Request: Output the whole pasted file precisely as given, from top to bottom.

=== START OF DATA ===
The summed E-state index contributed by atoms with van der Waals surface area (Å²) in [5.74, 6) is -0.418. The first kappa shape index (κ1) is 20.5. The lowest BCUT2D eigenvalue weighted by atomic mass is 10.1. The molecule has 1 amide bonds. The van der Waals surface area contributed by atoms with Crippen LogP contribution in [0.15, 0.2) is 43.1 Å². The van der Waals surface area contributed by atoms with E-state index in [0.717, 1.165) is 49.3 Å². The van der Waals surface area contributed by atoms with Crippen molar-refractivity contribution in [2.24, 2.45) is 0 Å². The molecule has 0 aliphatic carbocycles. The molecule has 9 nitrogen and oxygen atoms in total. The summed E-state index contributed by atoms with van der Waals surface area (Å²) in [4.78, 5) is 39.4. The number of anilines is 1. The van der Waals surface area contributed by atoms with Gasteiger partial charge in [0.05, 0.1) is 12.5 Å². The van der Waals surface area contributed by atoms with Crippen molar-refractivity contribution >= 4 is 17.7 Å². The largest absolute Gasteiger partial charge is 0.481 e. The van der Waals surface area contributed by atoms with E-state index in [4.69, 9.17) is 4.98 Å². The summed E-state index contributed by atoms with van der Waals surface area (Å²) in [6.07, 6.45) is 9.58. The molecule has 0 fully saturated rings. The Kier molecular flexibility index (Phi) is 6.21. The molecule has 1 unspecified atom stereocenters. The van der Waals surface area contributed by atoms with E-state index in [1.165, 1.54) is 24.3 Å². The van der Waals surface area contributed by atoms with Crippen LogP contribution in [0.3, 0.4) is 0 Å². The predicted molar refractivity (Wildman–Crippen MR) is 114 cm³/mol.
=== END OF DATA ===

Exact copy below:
The summed E-state index contributed by atoms with van der Waals surface area (Å²) in [5.74, 6) is -0.418. The first kappa shape index (κ1) is 20.5. The lowest BCUT2D eigenvalue weighted by atomic mass is 10.1. The molecule has 1 amide bonds. The van der Waals surface area contributed by atoms with Crippen LogP contribution in [0.15, 0.2) is 43.1 Å². The van der Waals surface area contributed by atoms with E-state index in [0.717, 1.165) is 49.3 Å². The van der Waals surface area contributed by atoms with Crippen molar-refractivity contribution in [2.24, 2.45) is 0 Å². The molecule has 0 aliphatic carbocycles. The molecule has 9 nitrogen and oxygen atoms in total. The summed E-state index contributed by atoms with van der Waals surface area (Å²) in [4.78, 5) is 39.4. The number of anilines is 1. The van der Waals surface area contributed by atoms with Gasteiger partial charge in [0.05, 0.1) is 12.5 Å². The van der Waals surface area contributed by atoms with Crippen molar-refractivity contribution >= 4 is 17.7 Å². The largest absolute Gasteiger partial charge is 0.481 e. The van der Waals surface area contributed by atoms with E-state index in [4.69, 9.17) is 4.98 Å². The summed E-state index contributed by atoms with van der Waals surface area (Å²) in [6.07, 6.45) is 9.58. The molecule has 0 fully saturated rings. The Kier molecular flexibility index (Phi) is 6.21. The molecule has 1 unspecified atom stereocenters. The van der Waals surface area contributed by atoms with E-state index in [1.165, 1.54) is 24.3 Å². The van der Waals surface area contributed by atoms with Crippen LogP contribution in [0.3, 0.4) is 0 Å². The predicted molar refractivity (Wildman–Crippen MR) is 114 cm³/mol.